As I was scrolling through my Facebook news feed today, I noticed several posts of friends celebrating their anniversaries – some reaching that monumental first year, others with a few more under their belts. The pictures and words beaming with love and joy made my heart smile as I thought of my own marriage and what a blessing our years together have been. But ever since my husband and I faced the heartache of miscarrying our twins and the seemingly-eternally-empty nursery, I’ve started to see things through a different lens – the lens of knowing what it is to be without.

It wasn’t long after Seth and I were ready to grow our family that seeing pregnancy announcements popping up right and left started to rub a little bit. This has been one of the more trying parts of our unfulfilled desire to be parents: the surge of pain that comes in the form of a reminder of what you desperately desire but don’t have. But also hating that you have that feeling. It’s truly difficult to explain because it’s so multifaceted – genuine joy for others, but with an added layer of real hurt.

So back to my new lenses. Our difficult, ongoing journey has caused a shift in my {metaphorical} lens prescription. God took the rose-colored lenses of a blessed and easy life that I looked through for so long and replaced them with ones that provide much greater clarity into the hearts of others. 2 Corinthians 1:4 tells us that God comforts us in our pain so that we are able to comfort others in theirs. My own hurt has given me a greater sensitivity and compassion for others who are hurting, even if it’s a pain other than my own.

Social media has opened up a new world of sharing our lives – even very personal aspects – with nearly everyone we’ve ever been acquainted with. It’s a platform that makes it difficult to censor or adjust our emotions and tone based on the audience like we can face to face – because our audience on social media is essentially everyone we know. We probably wouldn’t bubble over in excitement with our new ultrasound picture in the face of a friend who is grieving a freshly-empty womb. We probably wouldn’t boast about our 25th anniversary to a friend whose husband just left her for another woman. We probably wouldn’t gush about how great our mother is to a friend who just lost hers. But yet on social media, it’s no holds barred.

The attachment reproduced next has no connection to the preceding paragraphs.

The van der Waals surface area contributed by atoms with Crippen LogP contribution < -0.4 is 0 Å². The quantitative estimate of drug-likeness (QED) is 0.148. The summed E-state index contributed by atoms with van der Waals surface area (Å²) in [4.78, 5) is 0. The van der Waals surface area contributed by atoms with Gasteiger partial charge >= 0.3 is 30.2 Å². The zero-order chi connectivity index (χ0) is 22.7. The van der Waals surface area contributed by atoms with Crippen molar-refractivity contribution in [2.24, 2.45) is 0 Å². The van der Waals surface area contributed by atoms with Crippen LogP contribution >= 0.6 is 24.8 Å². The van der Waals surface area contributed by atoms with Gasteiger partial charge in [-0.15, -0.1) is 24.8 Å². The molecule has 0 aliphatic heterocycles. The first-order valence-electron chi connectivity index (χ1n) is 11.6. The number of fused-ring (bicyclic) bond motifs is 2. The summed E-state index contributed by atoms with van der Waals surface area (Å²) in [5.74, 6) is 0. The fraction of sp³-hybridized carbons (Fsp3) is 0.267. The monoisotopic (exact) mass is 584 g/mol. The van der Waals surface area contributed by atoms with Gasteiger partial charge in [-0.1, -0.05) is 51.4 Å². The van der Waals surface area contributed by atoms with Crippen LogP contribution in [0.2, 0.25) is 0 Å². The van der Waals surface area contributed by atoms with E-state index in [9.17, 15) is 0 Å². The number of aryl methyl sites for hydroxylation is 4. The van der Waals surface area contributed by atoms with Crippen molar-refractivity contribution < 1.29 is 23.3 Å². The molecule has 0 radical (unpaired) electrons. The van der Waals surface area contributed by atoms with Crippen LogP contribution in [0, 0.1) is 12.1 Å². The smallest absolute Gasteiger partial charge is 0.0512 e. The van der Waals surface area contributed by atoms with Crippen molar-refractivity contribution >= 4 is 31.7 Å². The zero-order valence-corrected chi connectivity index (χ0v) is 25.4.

Please hear my heart: in no way do I want those around me to be hushed about wonderful things happening in their lives – not at all! Romans 12:15 says to rejoice with those who rejoice and I desire with all my heart to share in the joys of my loved ones! But in the same breath it also says to mourn with those who mourn. Friends, please share your joys! They are ALL gifts from the Lord and worthy of celebration. But I want to encourage you to do so with an understanding that there more than likely will be some, if not many, who will be stung because of their own circumstances. Had I not known my own loss, I would have never thought about something as wonderful as a baby announcement or anniversary being anything but cause for celebration. Because of my loss, I’m able to practice sensitivity in all areas with the knowledge that whatever the celebration, there’s someone who wishes they could celebrate it themselves.

I love my new lenses and I highly encourage all my friends to get some for themselves {insert adorable buck-toothed glasses guy emoji}. But they aren’t free. The cost is the responsibility of what we do with what we now see. The cost is simply this: be sensitive and be thoughtful. Be humbly aware that whatever your cause for celebration, it is a gift from the Lord that many long for in their own lives. What a small price to pay for the blessing it can be to a wounded heart.


Karah Maschmeier

I have been married to my wonderful husband, Seth, for going on 5 years. We live in Kearney and love it here! I keep myself busy with several things - I work for my dad's law firm as their accountant/office manager, teach private piano lessons, teach Spanish at Faith Christian School, and have an Etsy shop. Seth and I hope very much to be parents soon, and we're excited to see what that will look like for us.